Kick Scooter Pilot Extended

image of electric kick scooterBC's electric kick scooter pilot project has been given a four year extension. Effective April 5, 2024 some new rules come into effect as the lessons learned in the first pilot that began in 2021 are applied.

Acceptable Electric Kick Scooter

Kick scooters used on our highways must meet all of the following criteria in order to be used legally:

  • Handlebars for steering and front and rear wheels (no more than 430 mm in diameter) with a platform in the middle for standing.
  • One or more electric motors powered by batteries with a continuous power output rating not exceeding 500 watts.
  • Weight not exceeding 45 kg. including motors and batteries.
  • Maximum speed capability of 24 km/h on a clean, paved and level surface.
  • A braking system that can stop the device travelling at maximum speed within nine meters. The motor must also stop when the accelerator is released or brakes applied.
  • A bell or horn that must be sounded when passing pedestrians and other road users.
  • Front and rear lights that must be turned on between sunset and sunrise (note: lights may also be worn by the operator).

Operator Requirements

The scooter operator must be a least 16 years old and wearing a helmet that is approved for cycling use. These helmets are marked showing that they meet one of the following safety standards: CSA, ANSI, ASTM or SNELL B-95.

A driver's licence, vehicle licence and insurance are not required.

Participating Municipalities

Road Rules

A person operating an electric kick scooter on a pilot project highway has the same rights and duties under Part 3 of the Act that apply to the driver of a vehicle.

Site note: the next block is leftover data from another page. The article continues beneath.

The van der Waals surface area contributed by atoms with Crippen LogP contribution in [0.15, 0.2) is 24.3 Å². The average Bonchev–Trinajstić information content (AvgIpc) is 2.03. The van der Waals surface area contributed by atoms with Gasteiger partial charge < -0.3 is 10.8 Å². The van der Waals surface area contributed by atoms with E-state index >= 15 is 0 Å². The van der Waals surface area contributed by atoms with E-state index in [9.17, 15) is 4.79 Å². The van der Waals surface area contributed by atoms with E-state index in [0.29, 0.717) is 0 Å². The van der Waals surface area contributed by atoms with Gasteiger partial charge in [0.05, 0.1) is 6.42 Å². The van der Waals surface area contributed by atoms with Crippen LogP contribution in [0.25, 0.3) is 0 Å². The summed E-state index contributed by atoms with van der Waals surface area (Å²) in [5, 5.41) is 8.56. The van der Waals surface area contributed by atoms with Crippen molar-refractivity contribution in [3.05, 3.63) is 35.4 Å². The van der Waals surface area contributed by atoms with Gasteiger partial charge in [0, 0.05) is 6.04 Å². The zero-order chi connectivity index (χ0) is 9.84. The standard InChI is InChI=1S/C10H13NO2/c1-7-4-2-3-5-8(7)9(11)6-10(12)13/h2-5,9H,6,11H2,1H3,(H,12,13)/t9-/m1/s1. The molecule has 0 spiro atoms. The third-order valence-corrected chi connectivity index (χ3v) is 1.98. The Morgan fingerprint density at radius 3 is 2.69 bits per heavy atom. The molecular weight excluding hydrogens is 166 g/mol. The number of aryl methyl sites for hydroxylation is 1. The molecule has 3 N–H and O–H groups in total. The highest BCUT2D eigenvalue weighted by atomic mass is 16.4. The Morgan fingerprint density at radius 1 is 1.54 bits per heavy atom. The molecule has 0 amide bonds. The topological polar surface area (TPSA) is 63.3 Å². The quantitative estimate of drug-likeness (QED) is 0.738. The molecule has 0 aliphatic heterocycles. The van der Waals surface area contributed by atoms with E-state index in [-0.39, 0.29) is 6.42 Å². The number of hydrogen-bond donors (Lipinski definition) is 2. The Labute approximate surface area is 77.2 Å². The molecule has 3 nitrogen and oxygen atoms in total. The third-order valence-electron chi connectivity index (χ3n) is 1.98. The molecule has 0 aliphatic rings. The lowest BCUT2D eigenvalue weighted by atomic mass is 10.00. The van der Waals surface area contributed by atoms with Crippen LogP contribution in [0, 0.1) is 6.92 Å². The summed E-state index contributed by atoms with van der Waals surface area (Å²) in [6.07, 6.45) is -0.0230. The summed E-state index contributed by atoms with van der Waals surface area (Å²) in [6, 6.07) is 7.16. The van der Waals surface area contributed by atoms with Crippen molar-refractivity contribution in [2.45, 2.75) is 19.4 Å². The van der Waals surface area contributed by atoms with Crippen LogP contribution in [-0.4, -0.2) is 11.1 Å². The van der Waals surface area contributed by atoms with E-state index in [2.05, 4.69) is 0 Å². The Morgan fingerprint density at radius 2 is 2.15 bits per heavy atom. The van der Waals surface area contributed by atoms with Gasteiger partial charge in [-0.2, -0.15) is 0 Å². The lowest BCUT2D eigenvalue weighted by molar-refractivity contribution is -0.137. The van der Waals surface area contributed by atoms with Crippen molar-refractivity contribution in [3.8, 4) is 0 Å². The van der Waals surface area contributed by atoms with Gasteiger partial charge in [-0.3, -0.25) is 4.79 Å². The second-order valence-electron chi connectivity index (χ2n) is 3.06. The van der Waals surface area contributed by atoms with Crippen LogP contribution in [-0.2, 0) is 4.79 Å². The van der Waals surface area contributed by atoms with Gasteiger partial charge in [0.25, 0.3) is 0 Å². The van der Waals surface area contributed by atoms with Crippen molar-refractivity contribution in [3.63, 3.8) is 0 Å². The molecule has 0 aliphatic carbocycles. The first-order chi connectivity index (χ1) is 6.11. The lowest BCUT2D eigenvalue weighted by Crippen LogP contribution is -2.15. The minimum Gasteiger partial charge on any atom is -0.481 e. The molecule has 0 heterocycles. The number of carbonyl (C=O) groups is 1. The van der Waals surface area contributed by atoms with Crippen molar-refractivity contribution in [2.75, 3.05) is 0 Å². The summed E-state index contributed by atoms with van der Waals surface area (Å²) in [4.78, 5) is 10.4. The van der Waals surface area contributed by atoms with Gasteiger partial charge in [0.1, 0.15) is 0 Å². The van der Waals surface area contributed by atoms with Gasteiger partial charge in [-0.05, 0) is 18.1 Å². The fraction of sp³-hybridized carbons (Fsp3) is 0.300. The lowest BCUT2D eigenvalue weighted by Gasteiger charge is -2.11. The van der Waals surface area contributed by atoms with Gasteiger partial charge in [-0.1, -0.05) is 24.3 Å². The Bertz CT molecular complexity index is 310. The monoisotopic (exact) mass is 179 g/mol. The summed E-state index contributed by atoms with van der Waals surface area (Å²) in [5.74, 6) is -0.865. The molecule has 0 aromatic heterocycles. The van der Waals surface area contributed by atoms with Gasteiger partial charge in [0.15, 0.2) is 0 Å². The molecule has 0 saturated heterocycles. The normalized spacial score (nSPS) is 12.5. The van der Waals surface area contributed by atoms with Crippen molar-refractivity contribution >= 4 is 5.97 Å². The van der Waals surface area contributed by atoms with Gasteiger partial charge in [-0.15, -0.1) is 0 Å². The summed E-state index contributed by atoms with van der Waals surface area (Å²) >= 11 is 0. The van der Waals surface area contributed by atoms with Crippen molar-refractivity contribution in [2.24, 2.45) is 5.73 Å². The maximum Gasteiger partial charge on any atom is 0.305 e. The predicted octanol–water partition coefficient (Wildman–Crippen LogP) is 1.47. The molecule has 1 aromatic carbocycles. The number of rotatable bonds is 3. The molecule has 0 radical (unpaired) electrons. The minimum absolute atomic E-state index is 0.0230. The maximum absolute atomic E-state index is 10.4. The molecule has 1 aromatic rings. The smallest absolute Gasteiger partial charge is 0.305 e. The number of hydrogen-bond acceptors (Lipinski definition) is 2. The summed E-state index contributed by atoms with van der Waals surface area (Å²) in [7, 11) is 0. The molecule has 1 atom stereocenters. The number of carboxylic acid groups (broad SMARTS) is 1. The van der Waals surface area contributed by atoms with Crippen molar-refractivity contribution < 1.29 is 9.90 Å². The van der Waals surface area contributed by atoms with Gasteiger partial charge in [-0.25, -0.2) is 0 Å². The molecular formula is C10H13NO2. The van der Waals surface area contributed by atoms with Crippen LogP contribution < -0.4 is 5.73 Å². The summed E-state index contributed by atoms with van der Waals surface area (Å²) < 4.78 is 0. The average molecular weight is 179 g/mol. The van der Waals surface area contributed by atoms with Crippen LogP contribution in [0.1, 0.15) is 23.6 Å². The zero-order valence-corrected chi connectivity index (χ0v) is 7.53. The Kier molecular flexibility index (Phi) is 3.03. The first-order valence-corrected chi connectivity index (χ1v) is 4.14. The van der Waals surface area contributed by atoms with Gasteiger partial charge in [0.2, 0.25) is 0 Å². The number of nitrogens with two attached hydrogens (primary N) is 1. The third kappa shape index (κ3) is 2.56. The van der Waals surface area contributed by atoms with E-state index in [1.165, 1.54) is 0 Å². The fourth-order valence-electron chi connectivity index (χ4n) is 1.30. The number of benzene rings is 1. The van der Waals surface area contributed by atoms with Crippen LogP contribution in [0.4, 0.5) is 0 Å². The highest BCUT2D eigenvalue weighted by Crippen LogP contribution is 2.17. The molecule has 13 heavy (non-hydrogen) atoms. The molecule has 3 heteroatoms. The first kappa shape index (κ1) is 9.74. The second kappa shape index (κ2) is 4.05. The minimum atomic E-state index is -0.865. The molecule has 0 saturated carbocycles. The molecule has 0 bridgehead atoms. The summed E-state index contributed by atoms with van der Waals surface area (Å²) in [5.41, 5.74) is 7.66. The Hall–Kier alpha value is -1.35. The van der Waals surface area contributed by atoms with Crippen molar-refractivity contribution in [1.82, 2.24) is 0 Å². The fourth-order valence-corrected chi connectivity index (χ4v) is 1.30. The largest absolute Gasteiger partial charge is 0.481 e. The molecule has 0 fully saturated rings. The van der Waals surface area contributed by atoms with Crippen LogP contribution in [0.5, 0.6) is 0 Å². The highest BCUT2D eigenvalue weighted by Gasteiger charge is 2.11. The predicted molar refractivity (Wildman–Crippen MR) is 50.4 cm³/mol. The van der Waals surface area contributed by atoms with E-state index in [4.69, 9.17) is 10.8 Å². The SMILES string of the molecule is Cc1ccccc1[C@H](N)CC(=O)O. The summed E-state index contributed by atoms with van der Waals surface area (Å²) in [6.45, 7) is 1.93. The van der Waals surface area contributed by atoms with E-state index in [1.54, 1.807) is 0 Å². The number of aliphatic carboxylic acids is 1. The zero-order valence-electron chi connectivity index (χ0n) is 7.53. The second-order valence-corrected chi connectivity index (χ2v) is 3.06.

• If the road has a speed limit of 50 km/h or less, you must stay on the right side of the road as much as possible or use a designated cycling lane if one is available
  • If the road has a speed limit above 50 km/h, you can only use an electric kick scooter if there is a designated cycling lane available
  • Use on sidewalks is prohibited unless a a sign allows cycles on the sidewalk or crosswalk.
  • You must not travel at a faster speed than pedestrians except to pass (which requires sounding a bell or horn).
  • You must not carry any passengers, tow people or devices
    Ride single file: you must not ride beside another person operating a cycle or electric kick scooter.
  • You must indicate whenever you are turning by using hand signals or lighted turn signals if your device has them.
  • It is illegal to operate an electric kick scooter while impaired by alcohol or drugs or when using a cellphone or other electronic device.

Other rules also apply and are set out in the linked regulation below.


Violation tickets issued under the regulation carry a $109 fine. You may also have your kick scooter impounded or face other penalties of up to $2,000 if you don't follow these safety rules.

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Accidents and incidents?

Injury, modifications, passengers, etc?

Will the RCMP have time to enforce these rules with their already busy schedules?

There is no license on these bikes so if a member of the public observes someone breaking the rules how is it possible to report them?

I suspect that some of the people who use this method of transportation are not aware of the rules and do not read articles like this one. In my opinion, there should be public presentations to make everyone aware of the rules. As well, it is imperative that tourists be made aware of the rules.

I feel that it is the responsibility of the City of Kelowna who approved this and the company owners to inform the general public of the rules.

Ignorance of the rules is not an excuse when rules are broken.

Reporting violations to police is exactly the same as reporting a driver.

The real difficulty will be in positively identifying the rider of these devices as there is no licence plate or registered owner liability.

Yes this is an issue for e scooters and all micro mobility devices. There is no requirement to prove competency and no training programs that I am aware of. 
I encourage all readers to try one. Signalling by hand is more difficult than you might imagine so I wish that they had made electronic signalling mandatory.

Without more stringent regulation we are encouraging further mayhem on our roads.